Avonte’s teacher informed of teen being ‘runner’ prior to disappearance: report


| aaltamirano@queenscourier.com |

FILE PHOTO/Handout
FILE PHOTO/Handout

Avonte Oquendo's mom had expressed concerns about her son being a "runner" to his teacher prior to his disappearance, according to a newly released report.

Avonte Oquendo’s mom told his teacher he was a “runner” well before the autistic teen escaped from his school never to be seen again, according to a report released Thursday.

The report by the Special Commissioner of Investigation for the New York City School District says Vanessa Fontaine, Avonte’s mother, had expressed her concerns on a form created and sent home at the beginning of the year by the boy’s teacher, Julie Murray.

“Safety concerns- Please make sure you keep an eye out he likes to run. Need 1-1 supervisor will leave the building,” wrote Fontaine in response to the section “questions or concerns that I have include.”

Murray never shared the information with school administrators and Avonte’s Individual Education Program did not provide for a one-to-one paraprofessional, according to the report.

However, investigators also visited P.S. 4, where Avonte attended three years prior, and teachers said that the teen’s mother had never expressed any concern that he might run away. The school staff described him as a “prompt dependent,” who needed an adult’s permission before completing an action.

Avonte was a student at the Riverview School which shares space in the building known as the Hunters Point Campus in Long Island City across the street from the East River.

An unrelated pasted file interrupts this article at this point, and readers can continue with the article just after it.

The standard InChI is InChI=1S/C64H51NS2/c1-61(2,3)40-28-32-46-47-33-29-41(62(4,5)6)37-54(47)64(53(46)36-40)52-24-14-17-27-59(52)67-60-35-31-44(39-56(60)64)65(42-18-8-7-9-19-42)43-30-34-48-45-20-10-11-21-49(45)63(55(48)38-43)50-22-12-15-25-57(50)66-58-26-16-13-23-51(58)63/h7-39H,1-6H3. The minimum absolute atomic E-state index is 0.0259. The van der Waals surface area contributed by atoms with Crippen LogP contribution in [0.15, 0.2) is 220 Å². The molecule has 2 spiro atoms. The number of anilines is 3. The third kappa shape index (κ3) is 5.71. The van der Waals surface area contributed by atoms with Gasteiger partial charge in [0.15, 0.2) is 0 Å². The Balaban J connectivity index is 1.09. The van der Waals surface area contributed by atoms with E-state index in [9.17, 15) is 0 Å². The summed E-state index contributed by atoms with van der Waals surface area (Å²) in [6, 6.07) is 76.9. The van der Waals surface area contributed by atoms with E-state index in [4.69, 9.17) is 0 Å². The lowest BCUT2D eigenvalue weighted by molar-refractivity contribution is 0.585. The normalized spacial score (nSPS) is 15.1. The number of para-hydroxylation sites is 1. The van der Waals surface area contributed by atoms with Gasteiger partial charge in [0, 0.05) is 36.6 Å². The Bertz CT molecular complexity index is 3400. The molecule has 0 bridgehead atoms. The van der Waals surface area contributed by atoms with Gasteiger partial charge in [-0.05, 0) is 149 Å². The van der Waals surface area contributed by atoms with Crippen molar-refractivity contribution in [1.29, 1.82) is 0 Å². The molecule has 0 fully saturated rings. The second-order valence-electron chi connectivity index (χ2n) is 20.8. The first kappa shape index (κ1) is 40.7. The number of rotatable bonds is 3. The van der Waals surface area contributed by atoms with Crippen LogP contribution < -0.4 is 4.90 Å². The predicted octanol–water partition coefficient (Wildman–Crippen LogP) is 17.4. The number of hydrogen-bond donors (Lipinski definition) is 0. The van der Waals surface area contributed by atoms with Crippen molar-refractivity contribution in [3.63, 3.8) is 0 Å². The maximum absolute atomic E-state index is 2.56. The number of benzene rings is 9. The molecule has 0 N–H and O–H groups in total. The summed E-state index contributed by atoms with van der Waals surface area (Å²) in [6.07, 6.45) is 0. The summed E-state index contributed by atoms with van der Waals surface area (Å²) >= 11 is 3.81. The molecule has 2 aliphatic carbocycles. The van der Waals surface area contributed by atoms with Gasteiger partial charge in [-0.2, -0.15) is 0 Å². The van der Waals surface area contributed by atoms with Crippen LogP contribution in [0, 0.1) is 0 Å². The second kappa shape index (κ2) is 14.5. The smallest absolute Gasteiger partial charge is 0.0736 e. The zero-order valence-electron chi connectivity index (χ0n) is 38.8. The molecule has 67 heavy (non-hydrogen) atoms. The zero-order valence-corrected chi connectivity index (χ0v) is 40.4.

The day of his disappearance in October Avonte was heading back from the cafeteria with a group of students and three school employees when he slipped away. He was last seen running out of the school. Almost four months later his remains were found washed up in College Point.

The investigation found Avonte ran out of the building through a door left opened by an unidentified man. Investigators also cited the lack of school safety agents at the front of the school, and miscommunication and confusion on the teen’s disappearance from school administrators.

Fontaine declined to be interviewed by SCI investigators, the report said.

The report was referred to the Department of Education and Queens District Attorney Richard A. Brown.

Brown’s office said they received the report and it is currently under review.

“The situation was truly tragic. Our school communities mourned. And today, we learned more about what happened on that fateful day,” DOE spokesman Devon Puglia said. “We are reviewing the report closely and are committed to working diligently to prevent another tragedy like this from ever occurring again. Our thoughts are with Avonte’s family.”

 

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